According to Kateb (2004), Schematically one could conclude that Plato teaches that if courage is to be a virtue, it should be closely linked to the deepest convictions about shame and, therefore, social honor of a person. Shame must be felt when in the eyes of others, one appears like such a coward. The battlefield is the main sight of courage. And fear of the body may well be a chronic residual courage accompaniment. By comparison, revising concepts of courage in the way I suggest will imply, in turn, questioning the learning of Plato on such issues. Aristotle brings to Plato’s philosophy originality and description What comes out for certain reasons is the Characterization of the optimistic (Kateb,2004).
Aristotle, like Plato, was primarily concerned with courage of the battlefield. Yet while he is responsive to the part played by bodily fear as well as the fear of being called a coward, in Nicomachean Ethics he offers a rather more detailed description of what we could consider the non-instrumental meaning of courage.
According to Rabieh (2006), upholding courage is not just going via the process of an ancient system that has no place in our modern world. Reports of extraordinary courage are still stirring ordinary minds and bodies. We were, of course, moved to hear the tales of First Lieutenant John Robert Fox, a posthumous recipient of the Medal of Honor who directed airstrikes during World War II (Rabieh,2006). These evidence suggests that in the modern period, given the acculturation of cooperative values by liberals, respect for bravery remains. Yet that might not have been so obvious until recently, because although stable liberal democracies seldom require wide-ranging demonstrations of heroic courage and thus rarely experience their full strength.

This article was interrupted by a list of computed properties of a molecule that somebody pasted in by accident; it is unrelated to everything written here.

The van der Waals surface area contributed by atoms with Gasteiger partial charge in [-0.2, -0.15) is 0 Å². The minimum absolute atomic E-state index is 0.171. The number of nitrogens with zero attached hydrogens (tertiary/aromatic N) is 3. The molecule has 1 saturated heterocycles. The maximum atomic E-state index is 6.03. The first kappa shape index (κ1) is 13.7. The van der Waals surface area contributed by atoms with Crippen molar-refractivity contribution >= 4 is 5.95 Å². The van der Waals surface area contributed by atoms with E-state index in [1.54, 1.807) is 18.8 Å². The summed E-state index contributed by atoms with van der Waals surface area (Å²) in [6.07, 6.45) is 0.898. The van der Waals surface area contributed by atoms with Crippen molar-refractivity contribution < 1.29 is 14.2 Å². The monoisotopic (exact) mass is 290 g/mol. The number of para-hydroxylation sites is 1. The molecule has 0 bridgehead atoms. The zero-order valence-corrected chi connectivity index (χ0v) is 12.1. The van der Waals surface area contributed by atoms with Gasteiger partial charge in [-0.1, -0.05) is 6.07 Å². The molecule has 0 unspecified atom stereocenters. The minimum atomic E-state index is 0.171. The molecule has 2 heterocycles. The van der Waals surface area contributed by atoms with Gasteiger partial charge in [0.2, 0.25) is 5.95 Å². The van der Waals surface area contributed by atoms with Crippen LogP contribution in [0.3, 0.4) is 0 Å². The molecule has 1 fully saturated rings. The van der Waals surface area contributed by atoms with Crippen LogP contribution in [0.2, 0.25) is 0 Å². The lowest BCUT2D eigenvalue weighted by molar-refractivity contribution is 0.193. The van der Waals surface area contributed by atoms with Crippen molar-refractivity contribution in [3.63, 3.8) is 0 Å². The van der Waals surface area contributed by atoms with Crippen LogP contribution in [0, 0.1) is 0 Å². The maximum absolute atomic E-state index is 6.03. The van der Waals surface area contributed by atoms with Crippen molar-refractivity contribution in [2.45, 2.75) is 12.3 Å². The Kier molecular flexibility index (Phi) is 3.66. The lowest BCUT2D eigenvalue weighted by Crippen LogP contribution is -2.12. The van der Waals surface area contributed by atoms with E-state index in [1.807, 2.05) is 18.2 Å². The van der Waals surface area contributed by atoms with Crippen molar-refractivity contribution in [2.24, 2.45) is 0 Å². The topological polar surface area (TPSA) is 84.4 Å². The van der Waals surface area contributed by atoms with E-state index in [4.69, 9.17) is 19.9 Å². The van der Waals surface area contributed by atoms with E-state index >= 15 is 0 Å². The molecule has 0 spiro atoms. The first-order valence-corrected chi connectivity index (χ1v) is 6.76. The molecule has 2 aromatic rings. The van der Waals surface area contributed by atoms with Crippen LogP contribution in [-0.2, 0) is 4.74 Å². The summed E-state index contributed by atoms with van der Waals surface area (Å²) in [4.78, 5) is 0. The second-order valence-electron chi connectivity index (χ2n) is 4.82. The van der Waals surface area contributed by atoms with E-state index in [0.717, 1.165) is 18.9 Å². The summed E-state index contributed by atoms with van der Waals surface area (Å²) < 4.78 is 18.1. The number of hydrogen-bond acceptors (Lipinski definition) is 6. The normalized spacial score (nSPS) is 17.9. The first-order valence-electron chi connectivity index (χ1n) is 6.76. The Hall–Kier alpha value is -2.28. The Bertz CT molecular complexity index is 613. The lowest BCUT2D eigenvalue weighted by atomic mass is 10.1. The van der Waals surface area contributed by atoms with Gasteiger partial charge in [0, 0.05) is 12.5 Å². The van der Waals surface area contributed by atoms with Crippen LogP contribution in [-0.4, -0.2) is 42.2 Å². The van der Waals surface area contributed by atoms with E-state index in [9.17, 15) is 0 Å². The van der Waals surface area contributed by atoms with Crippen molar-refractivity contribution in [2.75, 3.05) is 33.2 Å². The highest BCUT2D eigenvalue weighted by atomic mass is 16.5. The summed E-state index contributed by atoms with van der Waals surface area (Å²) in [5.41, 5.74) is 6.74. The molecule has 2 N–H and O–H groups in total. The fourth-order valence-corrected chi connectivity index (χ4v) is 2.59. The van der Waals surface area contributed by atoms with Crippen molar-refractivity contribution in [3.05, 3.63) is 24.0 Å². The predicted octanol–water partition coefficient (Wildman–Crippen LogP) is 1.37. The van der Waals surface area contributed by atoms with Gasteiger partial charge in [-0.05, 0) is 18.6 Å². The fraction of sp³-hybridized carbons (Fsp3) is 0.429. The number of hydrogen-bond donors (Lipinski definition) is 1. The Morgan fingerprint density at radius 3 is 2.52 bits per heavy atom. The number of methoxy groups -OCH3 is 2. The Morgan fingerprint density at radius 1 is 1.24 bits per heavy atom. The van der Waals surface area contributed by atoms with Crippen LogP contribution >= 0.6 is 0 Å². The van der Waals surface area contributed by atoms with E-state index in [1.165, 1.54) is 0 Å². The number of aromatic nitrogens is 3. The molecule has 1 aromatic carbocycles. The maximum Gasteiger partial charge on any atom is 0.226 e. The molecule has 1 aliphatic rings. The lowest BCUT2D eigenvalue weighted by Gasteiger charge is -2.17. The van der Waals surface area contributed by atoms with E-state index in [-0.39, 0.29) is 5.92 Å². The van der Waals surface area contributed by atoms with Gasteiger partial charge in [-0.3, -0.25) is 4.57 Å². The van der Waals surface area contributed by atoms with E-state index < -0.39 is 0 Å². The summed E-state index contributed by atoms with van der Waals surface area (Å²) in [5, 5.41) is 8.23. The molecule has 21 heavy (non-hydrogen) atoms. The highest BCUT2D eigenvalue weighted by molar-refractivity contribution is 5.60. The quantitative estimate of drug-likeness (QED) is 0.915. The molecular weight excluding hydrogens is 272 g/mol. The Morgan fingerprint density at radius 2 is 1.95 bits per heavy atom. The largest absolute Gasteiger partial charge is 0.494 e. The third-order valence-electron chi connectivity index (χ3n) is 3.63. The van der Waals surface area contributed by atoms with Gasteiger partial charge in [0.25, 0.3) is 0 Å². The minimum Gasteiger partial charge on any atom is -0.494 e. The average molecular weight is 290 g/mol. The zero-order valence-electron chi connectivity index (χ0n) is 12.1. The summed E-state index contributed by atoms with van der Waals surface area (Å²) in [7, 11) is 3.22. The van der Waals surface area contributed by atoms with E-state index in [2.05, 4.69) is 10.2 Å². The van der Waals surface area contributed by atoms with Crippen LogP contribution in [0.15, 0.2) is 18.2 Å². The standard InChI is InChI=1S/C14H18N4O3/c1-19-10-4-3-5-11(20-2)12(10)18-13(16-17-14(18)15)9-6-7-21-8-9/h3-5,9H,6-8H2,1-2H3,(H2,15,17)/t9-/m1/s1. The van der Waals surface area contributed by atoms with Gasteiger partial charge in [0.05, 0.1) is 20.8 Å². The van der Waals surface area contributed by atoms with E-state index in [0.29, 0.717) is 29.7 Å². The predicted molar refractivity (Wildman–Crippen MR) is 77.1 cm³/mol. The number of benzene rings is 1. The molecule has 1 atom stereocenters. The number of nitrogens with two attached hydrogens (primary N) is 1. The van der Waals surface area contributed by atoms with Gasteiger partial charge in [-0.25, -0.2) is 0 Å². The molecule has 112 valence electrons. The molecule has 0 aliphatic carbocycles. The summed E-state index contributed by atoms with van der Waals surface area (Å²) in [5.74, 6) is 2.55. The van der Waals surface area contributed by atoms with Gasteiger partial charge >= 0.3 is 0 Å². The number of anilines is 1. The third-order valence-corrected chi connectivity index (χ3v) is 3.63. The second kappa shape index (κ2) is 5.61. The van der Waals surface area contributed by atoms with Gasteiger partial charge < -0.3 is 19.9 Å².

THE FEMINIST CRITIQUE OF COURAGE
Criticism of conventional heroic courage proposed by some feminist theorists is the most common contemporary commitment to courage. Though this analysis does not thoroughly address the phenomenon, it poses obstacles that the serious scholar of courage should face. And we switch to it before quickly remembering contemporary liberal theorists ‘ lack of courage (Rabieh,2006).
COURAGE AND LIBERALISM
This may seem surprising that somehow the contemporary figures are feminist theorists who address the issue of courage most seriously. Given the complexity of courage in maintaining liberal political life, we would anticipate in seeing attentiveness given to it in the practice of contemporary liberal theorists, especially in the action of those who desire clarity as well as the contextualisation of liberal virtues (Rabieh, 2006).
- Kateb, G. (2004). Courage as a Virtue. Social Research, 71(1), 39–72. Retrieved from https://search-ebscohost-com.ezproxy.myucwest.ca/login.aspx?direct=true&db=bth&AN=12922716&site=eds-live
- Rabieh, L. R. (2006). Plato and the Virtue of Courage. Baltimore: Johns Hopkins University Press. Retrieved from https://search-ebscohost-com.ezproxy.myucwest.ca/login.aspx?direct=true&db=nlebk&AN=215905&site=eds-live
- Zavaliy, A. G., & Aristidou, M. (2014). Courage: A Modern Look at an Ancient Virtue. Journal of Military Ethics, 13(2), 174–189. https://doi-org.ezproxy.myucwest.ca/10.1080/15027570.2014.943037